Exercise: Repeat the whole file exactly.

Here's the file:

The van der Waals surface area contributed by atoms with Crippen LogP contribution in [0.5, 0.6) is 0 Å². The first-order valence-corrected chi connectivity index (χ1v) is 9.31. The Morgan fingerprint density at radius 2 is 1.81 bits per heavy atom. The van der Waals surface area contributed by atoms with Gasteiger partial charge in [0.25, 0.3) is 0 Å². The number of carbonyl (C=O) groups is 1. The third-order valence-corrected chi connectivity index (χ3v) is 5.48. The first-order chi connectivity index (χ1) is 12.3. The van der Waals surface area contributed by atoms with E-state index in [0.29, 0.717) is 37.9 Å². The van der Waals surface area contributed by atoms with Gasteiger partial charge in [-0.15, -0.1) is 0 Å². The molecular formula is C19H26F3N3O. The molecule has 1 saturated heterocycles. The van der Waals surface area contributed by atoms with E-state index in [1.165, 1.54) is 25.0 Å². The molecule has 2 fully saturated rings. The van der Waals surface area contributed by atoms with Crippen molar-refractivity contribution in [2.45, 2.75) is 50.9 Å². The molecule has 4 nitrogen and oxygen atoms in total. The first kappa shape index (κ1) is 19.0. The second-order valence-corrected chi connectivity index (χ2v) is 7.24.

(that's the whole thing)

The van der Waals surface area contributed by atoms with Crippen LogP contribution in [0.5, 0.6) is 0 Å². The first-order valence-corrected chi connectivity index (χ1v) is 9.31. The Morgan fingerprint density at radius 2 is 1.81 bits per heavy atom. The van der Waals surface area contributed by atoms with Gasteiger partial charge in [0.25, 0.3) is 0 Å². The number of carbonyl (C=O) groups is 1. The third-order valence-corrected chi connectivity index (χ3v) is 5.48. The first-order chi connectivity index (χ1) is 12.3. The van der Waals surface area contributed by atoms with E-state index in [0.29, 0.717) is 37.9 Å². The van der Waals surface area contributed by atoms with Gasteiger partial charge in [-0.15, -0.1) is 0 Å². The molecular formula is C19H26F3N3O. The molecule has 1 saturated heterocycles. The van der Waals surface area contributed by atoms with E-state index in [1.165, 1.54) is 25.0 Å². The molecule has 2 fully saturated rings. The van der Waals surface area contributed by atoms with Crippen molar-refractivity contribution in [2.45, 2.75) is 50.9 Å². The molecule has 4 nitrogen and oxygen atoms in total. The first kappa shape index (κ1) is 19.0. The second-order valence-corrected chi connectivity index (χ2v) is 7.24.